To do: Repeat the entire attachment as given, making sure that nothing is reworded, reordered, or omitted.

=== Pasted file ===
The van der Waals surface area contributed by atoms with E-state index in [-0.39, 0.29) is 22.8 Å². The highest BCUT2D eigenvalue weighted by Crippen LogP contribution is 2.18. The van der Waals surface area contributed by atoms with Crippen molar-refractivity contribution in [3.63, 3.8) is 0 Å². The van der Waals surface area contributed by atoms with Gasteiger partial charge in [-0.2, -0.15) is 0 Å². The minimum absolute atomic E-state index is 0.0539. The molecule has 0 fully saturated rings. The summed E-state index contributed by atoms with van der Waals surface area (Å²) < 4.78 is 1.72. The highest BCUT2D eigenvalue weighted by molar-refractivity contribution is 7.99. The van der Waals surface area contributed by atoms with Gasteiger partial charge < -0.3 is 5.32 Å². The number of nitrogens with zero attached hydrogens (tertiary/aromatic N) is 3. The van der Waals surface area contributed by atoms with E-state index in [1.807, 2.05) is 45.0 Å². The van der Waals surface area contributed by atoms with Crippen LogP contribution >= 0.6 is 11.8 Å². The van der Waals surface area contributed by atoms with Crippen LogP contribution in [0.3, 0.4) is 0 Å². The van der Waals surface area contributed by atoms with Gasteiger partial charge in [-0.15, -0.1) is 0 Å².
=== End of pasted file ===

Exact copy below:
The van der Waals surface area contributed by atoms with E-state index in [-0.39, 0.29) is 22.8 Å². The highest BCUT2D eigenvalue weighted by Crippen LogP contribution is 2.18. The van der Waals surface area contributed by atoms with Crippen molar-refractivity contribution in [3.63, 3.8) is 0 Å². The van der Waals surface area contributed by atoms with Gasteiger partial charge in [-0.2, -0.15) is 0 Å². The minimum absolute atomic E-state index is 0.0539. The molecule has 0 fully saturated rings. The summed E-state index contributed by atoms with van der Waals surface area (Å²) < 4.78 is 1.72. The highest BCUT2D eigenvalue weighted by molar-refractivity contribution is 7.99. The van der Waals surface area contributed by atoms with Gasteiger partial charge < -0.3 is 5.32 Å². The number of nitrogens with zero attached hydrogens (tertiary/aromatic N) is 3. The van der Waals surface area contributed by atoms with E-state index in [1.807, 2.05) is 45.0 Å². The van der Waals surface area contributed by atoms with Crippen LogP contribution >= 0.6 is 11.8 Å². The van der Waals surface area contributed by atoms with Crippen LogP contribution in [0.3, 0.4) is 0 Å². The van der Waals surface area contributed by atoms with Gasteiger partial charge in [-0.15, -0.1) is 0 Å².